- Globally, as many as 55 million people are internally displaced, more than twice the number of refugees or asylum seekers.
- Federica Mogherini and Donald Kaberuka are co-chairs of the UN Secretary-General’s High-Level Panel on Internal Displacement.
- Here they explain just five recommendations for how governments and the UN can change their approach to internal displacement.
Last month, the global media was filled with distressing images of people trying to flee Afghanistan. The sad reality is that far greater numbers of displaced, vulnerable people remain trapped within Afghanistan’s borders, and they have been for decades. Yet they rarely make the headlines.
Globally, as many as 55 million people are internally displaced, more than twice the number of refugees or asylum seekers. No region is unaffected by internal displacement, from protracted situations in Ethiopia, Myanmar and Ukraine to disaster-related displacements in Fiji and Haiti. Yet this issue rarely receives the necessary level of international attention and support. It is an invisible crisis.
In 2019, UN Secretary-General António Guterres established a High-Level Panel on Internal Displacement, following an appeal by 57 countries to examine ways to better address this invisible crisis. We submitted our final report to the UN Secretary-General this week, calling for a fundamental change in how governments, the UN and other entities approach internal displacement. Here are just five of our recommendations:
1. Encourage all governments to step up
Governments must take more responsibility for their displaced citizens and residents. Over 40 countries have set up laws and policies to address internal displacement, but implementation often comes with challenges. Unresolved displacement delays national progress towards development, peace and prosperity. And if entire communities remain uprooted and dependent on external support, the Sustainable Development Goals cannot be achieved.
2. Take a joined-up approach
Internal displacement must be treated as more than just a humanitarian crisis with short-term interventions. It is a development, political and peace crisis alike. Humanitarian aid is a life-saving function, but it alone cannot restore stability or provide the jobs and livelihood opportunities that are essential for self-sufficiency. All UN entities dealing with development, peace and political issues must step up and work together towards solutions for internally displaced people.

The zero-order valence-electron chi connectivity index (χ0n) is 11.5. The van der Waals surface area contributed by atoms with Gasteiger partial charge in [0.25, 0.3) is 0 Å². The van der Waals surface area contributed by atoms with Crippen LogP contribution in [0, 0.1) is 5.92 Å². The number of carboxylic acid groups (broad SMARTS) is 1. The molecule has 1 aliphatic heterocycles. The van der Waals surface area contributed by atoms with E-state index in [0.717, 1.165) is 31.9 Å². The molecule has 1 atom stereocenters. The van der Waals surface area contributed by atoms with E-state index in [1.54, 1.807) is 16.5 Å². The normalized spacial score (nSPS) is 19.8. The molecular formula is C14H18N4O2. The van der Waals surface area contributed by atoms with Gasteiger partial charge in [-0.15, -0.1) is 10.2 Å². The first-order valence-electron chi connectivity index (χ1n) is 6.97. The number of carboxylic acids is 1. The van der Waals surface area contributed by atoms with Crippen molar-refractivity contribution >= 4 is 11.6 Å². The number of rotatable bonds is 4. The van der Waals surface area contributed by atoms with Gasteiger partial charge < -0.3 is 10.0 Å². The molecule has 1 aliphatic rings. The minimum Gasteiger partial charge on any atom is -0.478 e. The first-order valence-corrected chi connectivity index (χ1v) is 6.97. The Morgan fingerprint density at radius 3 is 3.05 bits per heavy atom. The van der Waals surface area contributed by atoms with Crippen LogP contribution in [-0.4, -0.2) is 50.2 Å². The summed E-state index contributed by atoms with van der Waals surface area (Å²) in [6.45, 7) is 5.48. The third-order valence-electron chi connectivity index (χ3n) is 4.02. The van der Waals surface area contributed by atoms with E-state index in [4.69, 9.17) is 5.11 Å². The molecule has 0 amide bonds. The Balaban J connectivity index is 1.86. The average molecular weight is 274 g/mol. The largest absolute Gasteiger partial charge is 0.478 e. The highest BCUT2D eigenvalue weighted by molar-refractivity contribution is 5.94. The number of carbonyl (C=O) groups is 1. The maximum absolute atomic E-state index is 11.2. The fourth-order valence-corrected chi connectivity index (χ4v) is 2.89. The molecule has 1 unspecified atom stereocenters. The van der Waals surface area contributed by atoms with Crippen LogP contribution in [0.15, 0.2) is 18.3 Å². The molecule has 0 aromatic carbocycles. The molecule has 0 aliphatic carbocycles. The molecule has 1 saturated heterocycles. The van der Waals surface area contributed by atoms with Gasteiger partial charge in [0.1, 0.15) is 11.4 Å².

3. Involve the private sector
Through jobs and infrastructure support, the private sector can be invaluable in helping displaced people recover from a crisis. In 2018, the Philippine Disaster Resilience Foundation, a network of private-sector actors in that country, provided 3,000 employment offers to people affected by conflict in the Marawi region. Unfortunately, such an example is often the exception rather than the norm; private entities are rarely recognized as partners in addressing internal displacement. This is a significant missed opportunity.
4. Prevent conflicts, disasters and unnecessary suffering
Stronger political leadership is needed to prevent the crises that displace people. More must be done to de-escalate conflict and violence, and continued action and leadership are essential to reduce the risks of disasters and reverse the trends of climate change. Two examples of this are Vanuatu’s National Policy on Climate Change and Disaster-Induced Displacement and Colombia’s Law 387 on conflict-induced internal displacement. Without strong prevention strategies, displacement and suffering will grow exponentially in the years to come.
5. Let displaced people chart their recovery
The capacity of displaced people to drive their own solutions must be put to good use, and their views and intentions must inform policies and programmes. Rather than applying a one-size-fits-all approach that is efficient but rarely effective, states and the UN must invest in listening to crisis-affected populations, ensuring their meaningful participation and supporting locally led efforts.
Internal displacement is a highly complex and multifaceted issue. These five actions are only part of a much larger blueprint, enabled by predictable financing and strong data and evidence. If the COVID-19 pandemic has taught the world anything, it is that we live in a truly interconnected global community – risks and suffering in one country cannot be treated in isolation. Internal displacement occurs within national borders, but it must be met with international solidarity and support. The lives of millions of people are hanging in the balance. It is a crisis too important to ignore.